Very Unusual Peep Show (Column by M.A. Mohanraj)

NOTE: If this is your first visit to one of my pages, you might want to
check out my home page first, so you have an
idea where I’m coming from.

Recently I went to see an unusual piece of performance art.
Carol Queen, author of Exhibitionism for the Shy and Real Live Nude Girl,
co-owner of Good Vibrations (the well-known S.F. sex toy shop), Ph.D.
candidate and all-around gorgeous articulate babe, did a performance
called “Peep Show”. It was a two hour retrospective and analysis of her
year working at the Lusty Lady in San Francisco — a place where she
gyrated and talked dirty behind a pane of glass. The glass fronted onto
booths where men (generally) sat and masturbated, sometimes talking dirty
right back at her. If they asked nice for what they wanted, she’d usually
give it to them — provided they paid their five bucks per three minutes
and stayed on their side of the supposedly bulletproof glass.

Some of the things she did at work? Carol stripped down to
something skimpy. She showed them her pussy. She took them on a tour
down there. She masturbated. She often came (the latter being somewhat
unusual for women working the peep shows). She gave blow jobs to dildoes,
or occasionally used them on herself or on another girl (costs extra).
She talked dirty, or sweet, as requested. I’d love to tell you some of
her stories, such as the one about Improbable God or Dan and Susan, but
she tells them much better than I ever could. I recommend picking up one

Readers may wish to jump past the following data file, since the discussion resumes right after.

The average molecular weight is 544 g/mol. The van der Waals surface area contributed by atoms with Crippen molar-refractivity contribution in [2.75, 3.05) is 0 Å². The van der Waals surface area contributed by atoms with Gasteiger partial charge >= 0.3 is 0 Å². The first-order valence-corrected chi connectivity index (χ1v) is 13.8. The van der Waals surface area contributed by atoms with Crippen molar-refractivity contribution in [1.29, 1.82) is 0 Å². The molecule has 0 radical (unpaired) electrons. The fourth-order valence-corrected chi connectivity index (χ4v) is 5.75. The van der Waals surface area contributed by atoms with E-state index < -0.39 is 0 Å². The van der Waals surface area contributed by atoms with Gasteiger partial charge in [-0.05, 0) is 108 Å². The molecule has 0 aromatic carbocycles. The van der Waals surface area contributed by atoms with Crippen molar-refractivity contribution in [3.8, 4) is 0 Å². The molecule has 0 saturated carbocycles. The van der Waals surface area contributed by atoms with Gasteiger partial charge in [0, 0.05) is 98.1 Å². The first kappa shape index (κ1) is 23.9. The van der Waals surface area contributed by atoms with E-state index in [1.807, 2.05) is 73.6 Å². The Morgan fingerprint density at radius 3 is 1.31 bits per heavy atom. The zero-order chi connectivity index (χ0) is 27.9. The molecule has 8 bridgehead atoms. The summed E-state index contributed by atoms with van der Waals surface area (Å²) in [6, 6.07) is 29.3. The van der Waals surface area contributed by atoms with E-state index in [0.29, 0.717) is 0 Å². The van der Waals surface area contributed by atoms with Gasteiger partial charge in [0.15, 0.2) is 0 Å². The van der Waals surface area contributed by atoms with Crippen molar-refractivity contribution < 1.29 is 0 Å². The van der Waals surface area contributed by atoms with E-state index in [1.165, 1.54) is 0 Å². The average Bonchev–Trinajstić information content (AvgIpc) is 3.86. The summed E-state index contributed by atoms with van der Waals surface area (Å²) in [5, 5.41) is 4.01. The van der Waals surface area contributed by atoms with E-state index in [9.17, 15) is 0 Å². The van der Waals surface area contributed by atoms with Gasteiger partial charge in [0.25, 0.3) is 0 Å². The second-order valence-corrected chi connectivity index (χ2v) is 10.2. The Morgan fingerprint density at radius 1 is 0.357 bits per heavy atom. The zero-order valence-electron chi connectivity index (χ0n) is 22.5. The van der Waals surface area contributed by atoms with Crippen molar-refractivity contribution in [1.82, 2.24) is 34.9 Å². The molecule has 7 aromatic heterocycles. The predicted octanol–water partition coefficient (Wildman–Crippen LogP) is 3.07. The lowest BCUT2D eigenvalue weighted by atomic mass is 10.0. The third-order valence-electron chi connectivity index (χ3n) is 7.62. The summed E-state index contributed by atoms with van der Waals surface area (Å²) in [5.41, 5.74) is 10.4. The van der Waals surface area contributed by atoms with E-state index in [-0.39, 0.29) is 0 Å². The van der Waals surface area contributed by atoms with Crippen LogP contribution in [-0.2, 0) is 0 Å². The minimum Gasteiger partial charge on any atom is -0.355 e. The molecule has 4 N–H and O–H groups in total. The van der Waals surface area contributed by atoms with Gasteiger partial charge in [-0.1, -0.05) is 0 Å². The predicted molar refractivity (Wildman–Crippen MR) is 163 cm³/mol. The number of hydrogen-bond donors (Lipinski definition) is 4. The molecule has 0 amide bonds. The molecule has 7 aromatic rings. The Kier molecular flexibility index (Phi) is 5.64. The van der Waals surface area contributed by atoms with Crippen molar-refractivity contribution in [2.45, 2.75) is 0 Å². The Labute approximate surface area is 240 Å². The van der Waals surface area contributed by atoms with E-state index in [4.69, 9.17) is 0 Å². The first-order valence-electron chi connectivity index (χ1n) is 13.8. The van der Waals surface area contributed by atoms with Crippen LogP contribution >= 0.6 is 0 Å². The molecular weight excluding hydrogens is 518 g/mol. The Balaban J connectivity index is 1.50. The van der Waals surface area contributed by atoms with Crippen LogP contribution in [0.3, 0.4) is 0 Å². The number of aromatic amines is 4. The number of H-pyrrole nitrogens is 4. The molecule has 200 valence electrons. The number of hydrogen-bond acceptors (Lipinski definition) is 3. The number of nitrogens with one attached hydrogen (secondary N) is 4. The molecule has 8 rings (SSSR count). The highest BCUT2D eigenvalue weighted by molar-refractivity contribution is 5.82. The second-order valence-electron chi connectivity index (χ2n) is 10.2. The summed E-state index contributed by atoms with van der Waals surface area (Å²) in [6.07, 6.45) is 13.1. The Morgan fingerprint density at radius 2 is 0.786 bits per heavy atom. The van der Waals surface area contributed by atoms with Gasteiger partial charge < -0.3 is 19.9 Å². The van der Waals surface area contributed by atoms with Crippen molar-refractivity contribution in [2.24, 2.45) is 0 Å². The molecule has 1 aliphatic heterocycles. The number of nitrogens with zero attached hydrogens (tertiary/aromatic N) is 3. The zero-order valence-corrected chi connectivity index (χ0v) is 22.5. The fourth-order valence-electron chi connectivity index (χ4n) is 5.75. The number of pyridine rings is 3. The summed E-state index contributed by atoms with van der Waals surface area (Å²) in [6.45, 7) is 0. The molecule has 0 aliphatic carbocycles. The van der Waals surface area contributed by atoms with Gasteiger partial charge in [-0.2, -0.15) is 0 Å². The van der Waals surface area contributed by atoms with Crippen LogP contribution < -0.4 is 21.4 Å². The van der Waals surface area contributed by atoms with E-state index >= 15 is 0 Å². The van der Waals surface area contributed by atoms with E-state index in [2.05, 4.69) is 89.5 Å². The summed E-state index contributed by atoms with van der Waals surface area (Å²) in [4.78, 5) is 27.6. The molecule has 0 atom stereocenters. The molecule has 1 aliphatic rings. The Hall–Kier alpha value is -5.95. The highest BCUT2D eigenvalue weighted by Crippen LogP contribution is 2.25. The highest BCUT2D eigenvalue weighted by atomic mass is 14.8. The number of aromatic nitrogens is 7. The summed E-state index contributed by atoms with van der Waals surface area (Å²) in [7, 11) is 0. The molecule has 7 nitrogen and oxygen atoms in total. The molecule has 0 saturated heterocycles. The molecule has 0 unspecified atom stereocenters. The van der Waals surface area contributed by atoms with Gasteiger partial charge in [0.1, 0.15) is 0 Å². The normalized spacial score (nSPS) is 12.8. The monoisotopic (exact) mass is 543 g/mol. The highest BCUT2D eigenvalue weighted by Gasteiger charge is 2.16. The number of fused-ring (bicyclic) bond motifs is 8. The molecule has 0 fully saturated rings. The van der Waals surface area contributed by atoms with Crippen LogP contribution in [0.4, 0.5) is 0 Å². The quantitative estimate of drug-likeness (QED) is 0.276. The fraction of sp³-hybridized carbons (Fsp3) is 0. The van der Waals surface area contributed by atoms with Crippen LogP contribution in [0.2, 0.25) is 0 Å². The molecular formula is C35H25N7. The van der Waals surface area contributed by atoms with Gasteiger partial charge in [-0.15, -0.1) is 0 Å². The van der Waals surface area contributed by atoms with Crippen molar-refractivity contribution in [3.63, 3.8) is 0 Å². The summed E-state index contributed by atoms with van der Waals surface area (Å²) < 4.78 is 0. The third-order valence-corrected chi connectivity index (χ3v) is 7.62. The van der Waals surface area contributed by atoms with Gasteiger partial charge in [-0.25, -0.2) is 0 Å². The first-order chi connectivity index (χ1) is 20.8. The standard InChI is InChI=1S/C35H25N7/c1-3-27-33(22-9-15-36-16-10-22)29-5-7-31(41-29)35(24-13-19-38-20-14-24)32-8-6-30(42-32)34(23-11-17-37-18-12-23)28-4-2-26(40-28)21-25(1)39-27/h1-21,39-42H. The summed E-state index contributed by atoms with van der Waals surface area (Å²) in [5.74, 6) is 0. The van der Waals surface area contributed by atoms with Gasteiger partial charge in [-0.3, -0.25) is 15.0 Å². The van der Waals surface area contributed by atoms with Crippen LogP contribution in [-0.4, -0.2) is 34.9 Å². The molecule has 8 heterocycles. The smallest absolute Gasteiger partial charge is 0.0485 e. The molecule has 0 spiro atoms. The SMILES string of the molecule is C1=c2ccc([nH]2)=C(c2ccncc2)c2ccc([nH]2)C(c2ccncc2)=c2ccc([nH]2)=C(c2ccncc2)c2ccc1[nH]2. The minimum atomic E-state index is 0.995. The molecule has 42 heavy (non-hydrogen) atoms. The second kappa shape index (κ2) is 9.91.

of her books or seeing her in person as she tours. Details on the Good
Vibrations web site (

I’m telling you all this because a) she’s a friend of mine and I
want to give her a nice big plug (no, not that kind of plug…), b) she’s
way cool and provides an outstanding mind-opening, artistic experience,
and primarily c) all of this leads into something I wanted to talk

She spent a long time answering questions from the audience
afterwards — and one of the better questions was basically ‘how do you do
it when you find the man totally unerotic?’ How does a sex worker, of any
flavor, keep on with her (or occasionally his) job when her client is
unappealing, unpleasant, unsexy? Carol’s also worked as a prostitute, and
so she didn’t just have to enjoy herself behind a pane of glass — she’s
had to try her damnedest to enjoy herself while someone was bumping and
grinding against her. Had to try to enjoy herself while his pheromones
were wrong, while he was sweating on her — enjoy herself the times when
he was clumsy, she was tired, and she’d rather have just been at home
soaking in the tub…or having sex with her partner, who knows what she
likes. Tried to enjoy herself while feeling like she really couldn’t just
get up and go away, or say ‘this isn’t working’ the way you might with a
new lover. The clients have paid to enjoy themselves, and so it’s always
part performance, as the sex worker makes sure the customer has a good

If you’re a sex worker, this doesn’t mean you have to put up with
everything. If you’ve got decent working conditions, you get to turn away